Saturday, September 23, 2023

Golf is not only our business, it is our life...

HomeFEATURED WEBSITELucas Glover rips PGA Tour playoff changes, field size at signature events,...

Lucas Glover rips PGA Tour playoff changes, field size at signature events, more

GREENSBORO, N.C. — Lucas Glover says the toothpaste is out of the tube, and the PGA Tour is trying to shove it back in with its latest moves.

When asked to describe the difference between this year’s top 70 advancing to the FedEx Cup Playoffs and the former model of 125, Glover didn’t hold back.

“It’s very contrived to me, the whole thing. I don’t even really understand it. I think if you finish in the top 125, I don’t know why you don’t get to play next week. That’s my opinion,” he said. “I think it’s silly that it’s only 70. I think it’s silly that we’re playing 70 in these elevated events (next year). I think it’s silly. I think it’s taken a lot of these last few tournaments of the regular season, a lot of that drama, and I just think it’s silly.”

That was the end of Glover’s press conference, who shot 66 at Sedgefield Country Club on Friday to jump into contention at the Wyndham Championship.

But Glover, the 43-year-old former U.S. Open winner, was just warming up on the topic when he continued talking exclusively to Golfweek.

“It feels like the toothpaste is out of the tube,” Glover said. “Some of the guys who were pushing for 70 are now backtracking a little bit. I don’t know if it is because they are outside the top 70 or they actually understand it’s kind of silly. We’re touting ourselves as the best Tour in the world, so why wouldn’t you reward the best 125 guys and let them play in your biggest events. Same with the elevated events. You finish 125th on the best Tour in the world, and you’re in one elevated event, the Players. That’s silly to me and always has been. It doesn’t make any sense to me.”

Glover has expressed his concerns in the past to the powers-that-be at the PGA Tour, but he doesn’t bother to do so anymore.

“It’s a waste of breath, a waste of time,” he said. “I’ve been out here long enough to know that it doesn’t matter. The PAC’s useless. They’re going to do what they’re going to do.”

He continued to express his displeasure with the majority of the designated events being limited to field sizes ranging from 70-80 players starting next season.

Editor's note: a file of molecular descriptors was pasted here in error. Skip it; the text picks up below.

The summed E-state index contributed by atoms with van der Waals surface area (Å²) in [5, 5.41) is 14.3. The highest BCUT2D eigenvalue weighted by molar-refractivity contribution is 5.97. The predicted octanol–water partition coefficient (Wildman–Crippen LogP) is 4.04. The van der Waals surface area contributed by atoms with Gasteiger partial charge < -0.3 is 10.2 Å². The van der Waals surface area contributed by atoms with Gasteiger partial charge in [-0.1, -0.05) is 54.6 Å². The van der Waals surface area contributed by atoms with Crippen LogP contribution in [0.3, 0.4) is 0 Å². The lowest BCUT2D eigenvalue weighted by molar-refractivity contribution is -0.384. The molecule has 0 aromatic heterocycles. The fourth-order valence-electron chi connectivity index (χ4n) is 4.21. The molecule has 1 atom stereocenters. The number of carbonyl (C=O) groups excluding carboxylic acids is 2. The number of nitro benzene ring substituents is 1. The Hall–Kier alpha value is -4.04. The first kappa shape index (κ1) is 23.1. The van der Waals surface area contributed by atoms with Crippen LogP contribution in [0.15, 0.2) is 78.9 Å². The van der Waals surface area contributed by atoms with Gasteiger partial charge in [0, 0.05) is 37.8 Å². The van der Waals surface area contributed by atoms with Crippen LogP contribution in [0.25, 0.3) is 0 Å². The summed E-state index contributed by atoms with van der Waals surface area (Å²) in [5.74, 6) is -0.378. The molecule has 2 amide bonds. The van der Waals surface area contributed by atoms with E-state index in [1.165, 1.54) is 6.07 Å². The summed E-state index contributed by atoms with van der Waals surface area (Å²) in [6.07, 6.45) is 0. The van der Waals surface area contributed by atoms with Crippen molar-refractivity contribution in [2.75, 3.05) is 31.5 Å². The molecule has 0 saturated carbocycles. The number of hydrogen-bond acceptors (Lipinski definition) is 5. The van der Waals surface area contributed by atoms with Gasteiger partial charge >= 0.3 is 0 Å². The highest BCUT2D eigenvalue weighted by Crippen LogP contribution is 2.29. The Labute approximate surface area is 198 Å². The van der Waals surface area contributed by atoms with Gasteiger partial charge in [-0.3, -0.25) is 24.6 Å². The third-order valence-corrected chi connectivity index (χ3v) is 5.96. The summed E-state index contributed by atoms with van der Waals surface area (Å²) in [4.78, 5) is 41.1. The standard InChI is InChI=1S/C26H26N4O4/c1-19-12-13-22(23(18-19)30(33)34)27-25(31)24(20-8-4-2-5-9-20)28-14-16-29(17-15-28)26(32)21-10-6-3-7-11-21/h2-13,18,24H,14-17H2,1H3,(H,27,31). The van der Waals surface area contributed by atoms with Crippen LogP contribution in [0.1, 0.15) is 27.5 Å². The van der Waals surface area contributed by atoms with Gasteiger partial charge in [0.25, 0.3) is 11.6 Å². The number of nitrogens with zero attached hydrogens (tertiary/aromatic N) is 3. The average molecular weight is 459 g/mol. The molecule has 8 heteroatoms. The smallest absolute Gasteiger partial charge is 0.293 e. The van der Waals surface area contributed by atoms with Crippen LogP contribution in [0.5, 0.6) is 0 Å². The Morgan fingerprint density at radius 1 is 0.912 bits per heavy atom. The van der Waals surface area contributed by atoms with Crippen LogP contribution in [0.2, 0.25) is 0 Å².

“Maybe now we can get some smarter people in the room and talk some sense into them,” he said of the players gaining majority control of the board for the first time with the announcement this week that Tiger Woods would get a new seat on the board. “I don’t understand why it’s going to be 70-80. We’ve seen the World Golf Championship model doesn’t work. We don’t play those anymore. So, why that number? They have models and all this and that, but no one has convinced me that this is better other than the guys who stood to be rewarded the most pushed for it and our brass thought they had to appease them. If that’s the case, that’s the case, but as we’ve seen that’s not working because we have another deal in place. Obviously, what they did last year at this time (following the players-only meeting at the BMW Championship) didn’t work or else we wouldn’t have to do all this other stuff. We’ll never get somebody to admit that, but now it’s pretty obvious. They’re trying to push it back into the tube a little bit, which is pretty impossible.”

Glover also shared some strong opinions on the Tour’s framework agreement with Saudi Arabia’s Public Investment Fund, which was announced on June 6.

“Something was inevitable whether it was that or private equity or something. We couldn’t continue to go down the road we were going. Anyone with a brain knows (the Tour) didn’t have the money. (LIV) was going to drag this lawsuit out as long as they could. The Tour can’t prop up $20 million purses forever, pretty sure the sponsors don’t want to do it either. They’re not getting the return. That’s evident. We know that too. We’ve got some valuations of under $5 million, and you’re asking the sponsor for $20 million. That doesn’t work. So, of course, we were going to have to do something. It was just a matter of where the money was coming from.”



Please enter your comment!
Please enter your name here

- Advertisment -
Google search engine

Most Popular

Recent Comments